Roughly an hour later you realize you hadn't seen the curtains shift in quite some time. Hoping that he had been able to fall asleep, you turn another page in the book. Finally, you're at the last chapter.
Before you can even read the first word on the page, you notice movement in the trees. You squint into the darkness, but to no avail, and attempt to return your attention to the book. Just as you glance back down, you notice the movement again, in the same area of the trees. Pursing your lips, you glance to the door beside you, and then back out into the darkness, debating whether you were really that stupid.
Unfortunately, after reading several chapters following a rather dramatic tale, you decide that you ARE in fact... that stupid...
You stand, book in hand, and move to place your hands on the porch railing, peering out into the darkness with eyes straining to make out the slightest shape.
The soft creak of someone, or something, stepping onto the wooden porch startles you. Spinning around, you nearly bump into a tall figure.
"Woah." He puts his hands on your shoulders in attempts to steady you, but immediately withdraws them when he notices your confused glare, holding them up defensively in front of him as he takes a step back. "I just wanted to come say hello."
Looking him over curiously, you glance around him toward the front door, knowing you wouldn't be able to make it past him if anything were to happen. "Who are you?"
With a somewhat cocky grin, he points a finger over your shoulder toward the woods, although you don't dare take your eyes off him. "I just bought the place through there. Was looking for a fixer-upper project." He shrugs, but when you seem less than impressed, he adds, "I didn't think anyone was here actually."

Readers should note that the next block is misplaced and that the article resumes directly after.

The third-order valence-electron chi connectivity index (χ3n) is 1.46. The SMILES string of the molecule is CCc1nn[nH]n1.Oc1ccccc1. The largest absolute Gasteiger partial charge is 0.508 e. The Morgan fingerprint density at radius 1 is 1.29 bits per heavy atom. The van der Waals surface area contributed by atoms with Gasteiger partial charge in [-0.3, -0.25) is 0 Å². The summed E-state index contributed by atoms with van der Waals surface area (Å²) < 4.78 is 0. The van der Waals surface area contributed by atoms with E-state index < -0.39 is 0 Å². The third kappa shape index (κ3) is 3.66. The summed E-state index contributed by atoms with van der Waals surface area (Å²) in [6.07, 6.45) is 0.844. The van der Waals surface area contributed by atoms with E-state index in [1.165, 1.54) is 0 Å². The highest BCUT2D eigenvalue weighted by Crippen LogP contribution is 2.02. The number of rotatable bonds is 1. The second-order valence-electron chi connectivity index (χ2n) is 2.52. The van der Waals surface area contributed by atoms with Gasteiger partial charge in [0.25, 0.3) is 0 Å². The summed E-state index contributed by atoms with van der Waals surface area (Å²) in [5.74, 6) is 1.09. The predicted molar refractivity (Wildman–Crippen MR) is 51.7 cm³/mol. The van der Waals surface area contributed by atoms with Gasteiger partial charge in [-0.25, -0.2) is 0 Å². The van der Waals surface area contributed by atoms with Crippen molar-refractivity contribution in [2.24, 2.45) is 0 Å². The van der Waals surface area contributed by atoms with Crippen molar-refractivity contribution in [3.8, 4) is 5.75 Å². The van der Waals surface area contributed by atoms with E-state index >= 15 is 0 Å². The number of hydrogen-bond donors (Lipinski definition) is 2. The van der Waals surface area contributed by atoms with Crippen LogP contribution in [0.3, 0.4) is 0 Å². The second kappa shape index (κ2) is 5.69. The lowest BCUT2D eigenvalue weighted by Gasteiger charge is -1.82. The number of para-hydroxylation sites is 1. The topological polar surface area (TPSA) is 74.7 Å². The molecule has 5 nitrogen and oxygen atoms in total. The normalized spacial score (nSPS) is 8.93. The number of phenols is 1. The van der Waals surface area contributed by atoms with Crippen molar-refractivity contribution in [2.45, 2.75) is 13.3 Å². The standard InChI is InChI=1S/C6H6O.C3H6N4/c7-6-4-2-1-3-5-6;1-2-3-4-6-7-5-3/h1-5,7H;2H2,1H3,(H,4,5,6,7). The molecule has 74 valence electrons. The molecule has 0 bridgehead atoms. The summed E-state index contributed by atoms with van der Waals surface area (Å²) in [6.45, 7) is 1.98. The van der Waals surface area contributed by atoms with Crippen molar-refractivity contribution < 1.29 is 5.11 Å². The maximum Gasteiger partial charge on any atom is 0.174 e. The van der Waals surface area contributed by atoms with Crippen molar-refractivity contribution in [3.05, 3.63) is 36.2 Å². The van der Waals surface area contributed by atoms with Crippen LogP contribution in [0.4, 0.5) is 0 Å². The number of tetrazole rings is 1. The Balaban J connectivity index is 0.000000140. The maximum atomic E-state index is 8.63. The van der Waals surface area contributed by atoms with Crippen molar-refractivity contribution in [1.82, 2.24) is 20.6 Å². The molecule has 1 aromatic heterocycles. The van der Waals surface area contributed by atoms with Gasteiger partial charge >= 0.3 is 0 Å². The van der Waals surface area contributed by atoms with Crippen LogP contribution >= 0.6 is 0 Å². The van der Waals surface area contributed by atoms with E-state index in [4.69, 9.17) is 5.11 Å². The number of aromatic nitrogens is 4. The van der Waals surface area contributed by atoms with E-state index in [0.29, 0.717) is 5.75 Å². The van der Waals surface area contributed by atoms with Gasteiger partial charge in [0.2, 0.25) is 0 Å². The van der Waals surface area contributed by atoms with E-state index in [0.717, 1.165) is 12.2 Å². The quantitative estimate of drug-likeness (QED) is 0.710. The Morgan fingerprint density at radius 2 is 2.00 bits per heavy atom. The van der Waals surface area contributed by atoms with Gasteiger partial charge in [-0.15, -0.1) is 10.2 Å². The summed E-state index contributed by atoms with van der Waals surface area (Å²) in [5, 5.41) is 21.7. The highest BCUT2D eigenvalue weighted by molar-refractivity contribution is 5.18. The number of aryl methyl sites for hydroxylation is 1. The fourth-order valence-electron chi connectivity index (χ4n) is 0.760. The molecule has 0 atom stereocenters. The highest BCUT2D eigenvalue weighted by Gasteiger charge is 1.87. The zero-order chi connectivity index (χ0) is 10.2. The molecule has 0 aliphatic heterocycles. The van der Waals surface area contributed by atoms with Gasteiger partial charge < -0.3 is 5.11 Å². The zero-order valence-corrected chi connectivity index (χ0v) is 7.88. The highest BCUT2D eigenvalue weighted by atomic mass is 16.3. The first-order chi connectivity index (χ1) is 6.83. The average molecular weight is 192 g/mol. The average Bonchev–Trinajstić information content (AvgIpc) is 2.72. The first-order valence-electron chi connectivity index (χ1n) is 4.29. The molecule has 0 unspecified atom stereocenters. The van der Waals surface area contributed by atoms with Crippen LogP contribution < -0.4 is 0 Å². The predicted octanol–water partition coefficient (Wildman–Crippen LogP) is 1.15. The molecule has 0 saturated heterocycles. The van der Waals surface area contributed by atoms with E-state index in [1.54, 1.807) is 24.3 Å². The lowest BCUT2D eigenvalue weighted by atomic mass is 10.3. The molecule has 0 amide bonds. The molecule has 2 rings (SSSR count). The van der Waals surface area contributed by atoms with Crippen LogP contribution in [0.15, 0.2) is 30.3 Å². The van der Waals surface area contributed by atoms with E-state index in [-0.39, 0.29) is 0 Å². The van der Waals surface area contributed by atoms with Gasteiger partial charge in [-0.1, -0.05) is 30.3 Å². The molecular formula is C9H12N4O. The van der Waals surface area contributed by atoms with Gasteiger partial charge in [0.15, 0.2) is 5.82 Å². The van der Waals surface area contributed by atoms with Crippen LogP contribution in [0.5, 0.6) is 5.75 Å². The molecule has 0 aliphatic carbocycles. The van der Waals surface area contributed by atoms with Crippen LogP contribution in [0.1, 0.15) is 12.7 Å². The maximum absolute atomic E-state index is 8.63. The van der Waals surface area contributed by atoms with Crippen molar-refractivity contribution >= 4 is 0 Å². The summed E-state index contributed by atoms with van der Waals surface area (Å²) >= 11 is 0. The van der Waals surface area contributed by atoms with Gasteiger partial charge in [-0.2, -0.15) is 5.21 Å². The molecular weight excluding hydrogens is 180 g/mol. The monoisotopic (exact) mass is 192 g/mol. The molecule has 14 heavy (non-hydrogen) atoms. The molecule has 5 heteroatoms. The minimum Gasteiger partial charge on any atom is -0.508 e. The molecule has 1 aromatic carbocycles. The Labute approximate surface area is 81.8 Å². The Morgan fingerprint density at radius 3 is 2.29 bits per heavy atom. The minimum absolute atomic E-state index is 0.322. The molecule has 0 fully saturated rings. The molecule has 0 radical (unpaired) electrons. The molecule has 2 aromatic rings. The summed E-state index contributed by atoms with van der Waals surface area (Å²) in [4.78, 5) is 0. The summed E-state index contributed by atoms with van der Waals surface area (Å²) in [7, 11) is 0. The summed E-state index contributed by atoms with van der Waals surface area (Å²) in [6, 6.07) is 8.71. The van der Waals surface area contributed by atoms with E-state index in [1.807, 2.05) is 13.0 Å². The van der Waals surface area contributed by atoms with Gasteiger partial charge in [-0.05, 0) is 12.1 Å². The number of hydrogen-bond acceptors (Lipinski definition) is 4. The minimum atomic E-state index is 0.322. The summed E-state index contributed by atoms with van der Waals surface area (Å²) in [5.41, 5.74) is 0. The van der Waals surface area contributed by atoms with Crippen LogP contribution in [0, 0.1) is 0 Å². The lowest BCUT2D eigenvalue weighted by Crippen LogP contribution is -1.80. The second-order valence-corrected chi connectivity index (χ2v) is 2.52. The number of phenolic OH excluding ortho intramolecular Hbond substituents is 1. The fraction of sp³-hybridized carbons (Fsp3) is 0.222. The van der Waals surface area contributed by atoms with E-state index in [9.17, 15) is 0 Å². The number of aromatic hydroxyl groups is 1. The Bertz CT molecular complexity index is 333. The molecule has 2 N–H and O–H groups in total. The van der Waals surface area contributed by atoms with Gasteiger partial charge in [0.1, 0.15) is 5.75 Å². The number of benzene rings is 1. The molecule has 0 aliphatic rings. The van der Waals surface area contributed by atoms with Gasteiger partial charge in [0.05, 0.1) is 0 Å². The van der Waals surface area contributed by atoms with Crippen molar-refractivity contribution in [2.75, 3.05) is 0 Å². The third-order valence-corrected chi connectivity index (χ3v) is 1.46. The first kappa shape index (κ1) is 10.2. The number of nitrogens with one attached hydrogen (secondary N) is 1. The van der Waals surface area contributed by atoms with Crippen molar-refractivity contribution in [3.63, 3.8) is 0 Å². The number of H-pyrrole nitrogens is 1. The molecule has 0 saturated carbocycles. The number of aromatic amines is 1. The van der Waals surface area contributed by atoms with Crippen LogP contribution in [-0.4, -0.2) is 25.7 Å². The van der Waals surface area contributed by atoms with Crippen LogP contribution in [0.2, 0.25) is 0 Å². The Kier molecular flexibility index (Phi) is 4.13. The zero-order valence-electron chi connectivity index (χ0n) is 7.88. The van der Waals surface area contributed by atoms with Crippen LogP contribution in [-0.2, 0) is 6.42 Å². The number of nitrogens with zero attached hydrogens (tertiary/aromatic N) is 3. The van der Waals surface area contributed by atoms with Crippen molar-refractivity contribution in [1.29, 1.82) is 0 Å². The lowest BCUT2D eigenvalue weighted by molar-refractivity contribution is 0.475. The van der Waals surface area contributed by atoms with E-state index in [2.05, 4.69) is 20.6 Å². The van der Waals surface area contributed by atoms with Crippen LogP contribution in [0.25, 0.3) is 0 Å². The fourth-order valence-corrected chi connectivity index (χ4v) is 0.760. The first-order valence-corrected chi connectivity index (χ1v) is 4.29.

Recalling a conversation with the gas station clerk earlier that afternoon, you allow your shoulders to somewhat relax. Afterall, it's not every day that a handsome man wonders onto your porch. "Yeah, I think I heard someone mentioning how it finally sold."
He seems to take this as an invitation for further conversation. "Do you come out here often?"
Eyeing him again, you take another step back to lean against the railing. "Is that some kind of line?"
Quirking a brow, he takes a large step forward. "What if it is?"
You shrug. "Is that how you charm all the strange women on porches?"
He takes another, smaller step forward, stopping just in front of you. "Maybe I was just making polite conversation?" He glances around briefly before returning his attention to you, his lips turning up in that sexy smirk again. "It really is a nice place."
Glancing around for yourself, a soft smile spreads across your features with fond memories. "Yeah, my dad bought it for my 16th birthday. It was our vacation spot for a long time, but we hardly come anymore."
Nodding, he glances down, motioning in question to the book in your hand. Having honestly forgotten you were still holding onto it, you bring it to your chest, allowing him to read the cover. He raises a brow in question and cocks his head to the side, "Dracula?"
Chuckling, you place the book lovingly on the railing beside you. "Yeah. Another birthday gift from my dad. He has a thing for vampire lore, but it's a great book, I've read it a bazillion times."
"It's one of my favorites too." He glances at his watch. "I really didn't mean to barge in this late, if you have someone waiting inside..." He throws a thumb over his shoulder, offering to leave.
You shake your head. "I'm pretty sure my dad already went to bed, but it IS getting pretty late, and I should probably do the same." Grabbing your book, you move to make your way past him toward the door.
His footsteps tell you he's leaving, but just as you reach for the door handle, you hear his voice. "I would say it was great meeting you, but I don't think I ever got your name."
Turning to face him, you tell him your name, which earns another one of his charming grins. He moves off the porch and begins to walk away, but you call after him, "Don't I get to know yours?"
He turns to face you again, putting his hands in his pockets as he slowly saunters backwards. You can barely make out the details of his face anymore, but you swear his teeth seemed sharper as he cocks his head to the side and says, "You can call me Jerry."